Yet the most significant variable in exacerbating this storm appears to still be climate change, as indicated in a study published last week in the scientific journal Nature. Researchers studying rapid intensification events (RI) between 1980 and 2020 found that these occurrences — which usually lead to worse hurricane and cyclone outcomes for coastal residents — tripled for “offshore areas within 400 km [250 miles] of the coastline.”

“Climate models show that global ocean warming has enhanced such changes,” the authors say. “This work yields an important finding that an increasing threat of RI in coastal regions has occurred in the preceding decades, which may continue under a future warming climate.”

Although RI events are notoriously unpredictable, experts certainly see climate change as warming the oceans to an extent that is dangerous when it comes to possible future storms.

“Rapid intensification is historically hard to predict and the numerical guidance often struggles to capture it adequately,” Jim Kossin, a hurricane expert at the University of Wisconsin-Madison and the nonprofit First Street Foundation, told Axios in an email. He later added that “on the other hand, we have been seeing more and more explosive intensification over the past 5-to-10 years, and this certainly must be making everyone nervous.”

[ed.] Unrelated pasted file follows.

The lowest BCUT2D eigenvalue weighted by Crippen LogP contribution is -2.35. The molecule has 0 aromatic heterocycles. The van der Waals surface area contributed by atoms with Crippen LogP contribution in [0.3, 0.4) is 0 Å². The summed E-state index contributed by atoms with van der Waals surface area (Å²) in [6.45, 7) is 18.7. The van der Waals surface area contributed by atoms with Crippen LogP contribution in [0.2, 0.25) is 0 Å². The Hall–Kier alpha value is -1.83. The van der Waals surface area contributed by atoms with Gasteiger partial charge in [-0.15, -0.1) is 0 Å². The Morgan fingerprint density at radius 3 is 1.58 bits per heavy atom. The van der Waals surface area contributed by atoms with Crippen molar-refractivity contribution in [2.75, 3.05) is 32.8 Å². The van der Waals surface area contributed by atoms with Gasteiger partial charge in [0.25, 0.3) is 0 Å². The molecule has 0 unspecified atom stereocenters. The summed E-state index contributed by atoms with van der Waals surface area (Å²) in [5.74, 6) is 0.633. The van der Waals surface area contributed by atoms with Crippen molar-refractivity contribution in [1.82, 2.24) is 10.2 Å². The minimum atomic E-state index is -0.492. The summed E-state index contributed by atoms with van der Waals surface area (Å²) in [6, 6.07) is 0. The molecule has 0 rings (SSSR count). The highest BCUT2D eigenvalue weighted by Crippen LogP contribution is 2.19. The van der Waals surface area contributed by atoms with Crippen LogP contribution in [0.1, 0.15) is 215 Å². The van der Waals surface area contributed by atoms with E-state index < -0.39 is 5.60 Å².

These storms are also expected to exacerbate sea level rise, as the storms coincide with other variables that ultimately jeopardize communities that are at or close to sea level.

“There is a fair bit of resilience in coastal regions because of tides and storms; it is when all factors coincide that risk of inundation and erosion etc is greatest,” Dr. Kevin E. Trenberth, a distinguished scholar at the National Center for Atmospheric Research, said earlier this month. “Modeling of ice sheets is primitive and uncertain. The West Antarctic ice is grounded below sea level and is vulnerable and could collapse at some point. But sea level rise is relentless. Because of uncertainties it is generally best not to say what [sea level rise] is at a particular date but rather that the amount in question occurs between these dates…  It is not a matter of if, but when.”